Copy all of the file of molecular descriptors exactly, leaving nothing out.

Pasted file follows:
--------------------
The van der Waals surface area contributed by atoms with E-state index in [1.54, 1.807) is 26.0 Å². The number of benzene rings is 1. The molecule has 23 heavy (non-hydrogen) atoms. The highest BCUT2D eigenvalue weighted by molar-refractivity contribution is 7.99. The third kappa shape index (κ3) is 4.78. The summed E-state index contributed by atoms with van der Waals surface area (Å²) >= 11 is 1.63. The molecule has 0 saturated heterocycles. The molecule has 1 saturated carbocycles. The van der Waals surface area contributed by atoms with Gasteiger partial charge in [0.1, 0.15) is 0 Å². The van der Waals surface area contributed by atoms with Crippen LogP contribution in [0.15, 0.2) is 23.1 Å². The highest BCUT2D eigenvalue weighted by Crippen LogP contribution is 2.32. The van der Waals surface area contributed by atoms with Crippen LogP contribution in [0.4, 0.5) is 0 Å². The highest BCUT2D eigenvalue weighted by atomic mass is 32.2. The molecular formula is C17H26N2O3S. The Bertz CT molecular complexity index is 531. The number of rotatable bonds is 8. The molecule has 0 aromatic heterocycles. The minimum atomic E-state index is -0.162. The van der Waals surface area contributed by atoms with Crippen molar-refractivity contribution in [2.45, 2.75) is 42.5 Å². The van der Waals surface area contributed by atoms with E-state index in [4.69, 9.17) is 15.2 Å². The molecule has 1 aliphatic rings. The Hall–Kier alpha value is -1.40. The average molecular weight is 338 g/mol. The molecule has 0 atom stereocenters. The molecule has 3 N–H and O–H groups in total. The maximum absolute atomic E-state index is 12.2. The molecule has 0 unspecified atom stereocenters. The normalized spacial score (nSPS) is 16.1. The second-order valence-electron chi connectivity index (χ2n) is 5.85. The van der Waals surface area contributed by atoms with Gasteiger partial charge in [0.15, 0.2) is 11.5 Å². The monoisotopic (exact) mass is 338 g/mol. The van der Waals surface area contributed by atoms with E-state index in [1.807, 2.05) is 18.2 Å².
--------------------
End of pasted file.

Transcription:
The van der Waals surface area contributed by atoms with E-state index in [1.54, 1.807) is 26.0 Å². The number of benzene rings is 1. The molecule has 23 heavy (non-hydrogen) atoms. The highest BCUT2D eigenvalue weighted by molar-refractivity contribution is 7.99. The third kappa shape index (κ3) is 4.78. The summed E-state index contributed by atoms with van der Waals surface area (Å²) >= 11 is 1.63. The molecule has 0 saturated heterocycles. The molecule has 1 saturated carbocycles. The van der Waals surface area contributed by atoms with Gasteiger partial charge in [0.1, 0.15) is 0 Å². The van der Waals surface area contributed by atoms with Crippen LogP contribution in [0.15, 0.2) is 23.1 Å². The highest BCUT2D eigenvalue weighted by Crippen LogP contribution is 2.32. The van der Waals surface area contributed by atoms with Crippen LogP contribution in [0.4, 0.5) is 0 Å². The highest BCUT2D eigenvalue weighted by atomic mass is 32.2. The molecular formula is C17H26N2O3S. The Bertz CT molecular complexity index is 531. The number of rotatable bonds is 8. The molecule has 0 aromatic heterocycles. The minimum atomic E-state index is -0.162. The van der Waals surface area contributed by atoms with Crippen molar-refractivity contribution in [2.45, 2.75) is 42.5 Å². The van der Waals surface area contributed by atoms with E-state index in [4.69, 9.17) is 15.2 Å². The molecule has 1 aliphatic rings. The Hall–Kier alpha value is -1.40. The average molecular weight is 338 g/mol. The molecule has 0 atom stereocenters. The molecule has 3 N–H and O–H groups in total. The maximum absolute atomic E-state index is 12.2. The molecule has 0 unspecified atom stereocenters. The normalized spacial score (nSPS) is 16.1. The second-order valence-electron chi connectivity index (χ2n) is 5.85. The van der Waals surface area contributed by atoms with Gasteiger partial charge in [0.15, 0.2) is 11.5 Å². The monoisotopic (exact) mass is 338 g/mol. The van der Waals surface area contributed by atoms with E-state index in [1.807, 2.05) is 18.2 Å².